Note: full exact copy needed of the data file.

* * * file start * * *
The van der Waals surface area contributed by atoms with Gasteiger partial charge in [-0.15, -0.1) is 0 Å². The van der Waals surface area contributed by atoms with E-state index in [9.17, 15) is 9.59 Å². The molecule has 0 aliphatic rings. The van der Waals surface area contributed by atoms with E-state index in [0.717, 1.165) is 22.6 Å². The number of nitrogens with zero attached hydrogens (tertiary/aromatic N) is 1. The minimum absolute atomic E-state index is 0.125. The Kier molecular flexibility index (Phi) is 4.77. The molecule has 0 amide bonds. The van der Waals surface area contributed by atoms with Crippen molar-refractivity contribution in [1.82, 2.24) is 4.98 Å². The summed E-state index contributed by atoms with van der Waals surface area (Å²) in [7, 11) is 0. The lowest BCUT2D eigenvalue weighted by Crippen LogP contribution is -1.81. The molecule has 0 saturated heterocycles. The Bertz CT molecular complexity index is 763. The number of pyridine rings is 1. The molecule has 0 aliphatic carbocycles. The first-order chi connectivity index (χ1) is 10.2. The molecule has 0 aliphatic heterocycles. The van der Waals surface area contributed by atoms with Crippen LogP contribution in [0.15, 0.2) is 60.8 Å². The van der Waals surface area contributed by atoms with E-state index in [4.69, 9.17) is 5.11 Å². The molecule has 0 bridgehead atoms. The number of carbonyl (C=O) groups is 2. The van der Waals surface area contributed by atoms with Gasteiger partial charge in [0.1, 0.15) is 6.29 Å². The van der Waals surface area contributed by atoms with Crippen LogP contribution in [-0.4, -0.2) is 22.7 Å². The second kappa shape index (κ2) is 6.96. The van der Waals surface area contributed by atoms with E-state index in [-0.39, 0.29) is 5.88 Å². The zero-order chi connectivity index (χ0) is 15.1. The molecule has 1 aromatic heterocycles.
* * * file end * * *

The van der Waals surface area contributed by atoms with Gasteiger partial charge in [-0.15, -0.1) is 0 Å². The van der Waals surface area contributed by atoms with E-state index in [9.17, 15) is 9.59 Å². The molecule has 0 aliphatic rings. The van der Waals surface area contributed by atoms with E-state index in [0.717, 1.165) is 22.6 Å². The number of nitrogens with zero attached hydrogens (tertiary/aromatic N) is 1. The minimum absolute atomic E-state index is 0.125. The Kier molecular flexibility index (Phi) is 4.77. The molecule has 0 amide bonds. The van der Waals surface area contributed by atoms with Crippen molar-refractivity contribution in [1.82, 2.24) is 4.98 Å². The summed E-state index contributed by atoms with van der Waals surface area (Å²) in [7, 11) is 0. The lowest BCUT2D eigenvalue weighted by Crippen LogP contribution is -1.81. The molecule has 0 saturated heterocycles. The Bertz CT molecular complexity index is 763. The number of pyridine rings is 1. The molecule has 0 aliphatic carbocycles. The first-order chi connectivity index (χ1) is 10.2. The molecule has 0 aliphatic heterocycles. The van der Waals surface area contributed by atoms with Crippen LogP contribution in [0.15, 0.2) is 60.8 Å². The van der Waals surface area contributed by atoms with E-state index in [4.69, 9.17) is 5.11 Å². The molecule has 0 bridgehead atoms. The number of carbonyl (C=O) groups is 2. The van der Waals surface area contributed by atoms with Gasteiger partial charge in [0.1, 0.15) is 6.29 Å². The van der Waals surface area contributed by atoms with Crippen LogP contribution in [-0.4, -0.2) is 22.7 Å². The second kappa shape index (κ2) is 6.96. The van der Waals surface area contributed by atoms with E-state index in [-0.39, 0.29) is 5.88 Å². The zero-order chi connectivity index (χ0) is 15.1. The molecule has 1 aromatic heterocycles.